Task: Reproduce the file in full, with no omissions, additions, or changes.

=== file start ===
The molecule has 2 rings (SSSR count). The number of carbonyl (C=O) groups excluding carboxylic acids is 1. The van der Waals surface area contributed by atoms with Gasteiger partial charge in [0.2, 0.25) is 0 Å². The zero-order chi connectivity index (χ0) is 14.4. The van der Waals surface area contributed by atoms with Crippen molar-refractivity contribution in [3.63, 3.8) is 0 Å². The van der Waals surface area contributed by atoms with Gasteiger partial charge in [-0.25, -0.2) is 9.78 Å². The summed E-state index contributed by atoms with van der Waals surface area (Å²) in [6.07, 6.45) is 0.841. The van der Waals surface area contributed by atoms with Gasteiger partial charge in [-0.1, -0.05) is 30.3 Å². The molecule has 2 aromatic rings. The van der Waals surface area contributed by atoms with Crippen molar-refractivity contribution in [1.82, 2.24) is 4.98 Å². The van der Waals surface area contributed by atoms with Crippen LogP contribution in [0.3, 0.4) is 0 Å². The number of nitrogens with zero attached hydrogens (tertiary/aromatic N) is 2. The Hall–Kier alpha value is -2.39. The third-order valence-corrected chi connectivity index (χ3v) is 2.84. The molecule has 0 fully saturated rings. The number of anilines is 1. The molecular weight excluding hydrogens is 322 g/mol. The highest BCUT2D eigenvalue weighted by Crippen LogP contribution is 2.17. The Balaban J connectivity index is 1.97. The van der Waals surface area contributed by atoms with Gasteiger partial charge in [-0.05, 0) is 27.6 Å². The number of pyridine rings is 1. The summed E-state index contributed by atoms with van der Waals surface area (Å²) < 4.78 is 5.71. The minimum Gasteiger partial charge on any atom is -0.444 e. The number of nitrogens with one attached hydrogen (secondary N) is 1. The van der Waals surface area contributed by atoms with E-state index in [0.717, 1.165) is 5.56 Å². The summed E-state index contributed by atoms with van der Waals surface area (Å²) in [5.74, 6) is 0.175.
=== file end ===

The molecule has 2 rings (SSSR count). The number of carbonyl (C=O) groups excluding carboxylic acids is 1. The van der Waals surface area contributed by atoms with Gasteiger partial charge in [0.2, 0.25) is 0 Å². The zero-order chi connectivity index (χ0) is 14.4. The van der Waals surface area contributed by atoms with Crippen molar-refractivity contribution in [3.63, 3.8) is 0 Å². The van der Waals surface area contributed by atoms with Gasteiger partial charge in [-0.25, -0.2) is 9.78 Å². The summed E-state index contributed by atoms with van der Waals surface area (Å²) in [6.07, 6.45) is 0.841. The van der Waals surface area contributed by atoms with Gasteiger partial charge in [-0.1, -0.05) is 30.3 Å². The molecule has 2 aromatic rings. The van der Waals surface area contributed by atoms with Crippen molar-refractivity contribution in [1.82, 2.24) is 4.98 Å². The van der Waals surface area contributed by atoms with Crippen LogP contribution in [0.3, 0.4) is 0 Å². The number of nitrogens with zero attached hydrogens (tertiary/aromatic N) is 2. The Hall–Kier alpha value is -2.39. The third-order valence-corrected chi connectivity index (χ3v) is 2.84. The molecule has 0 fully saturated rings. The number of anilines is 1. The molecular weight excluding hydrogens is 322 g/mol. The highest BCUT2D eigenvalue weighted by Crippen LogP contribution is 2.17. The Balaban J connectivity index is 1.97. The van der Waals surface area contributed by atoms with Gasteiger partial charge in [-0.05, 0) is 27.6 Å². The number of pyridine rings is 1. The summed E-state index contributed by atoms with van der Waals surface area (Å²) < 4.78 is 5.71. The minimum Gasteiger partial charge on any atom is -0.444 e. The number of nitrogens with one attached hydrogen (secondary N) is 1. The van der Waals surface area contributed by atoms with E-state index in [0.717, 1.165) is 5.56 Å². The summed E-state index contributed by atoms with van der Waals surface area (Å²) in [5.74, 6) is 0.175.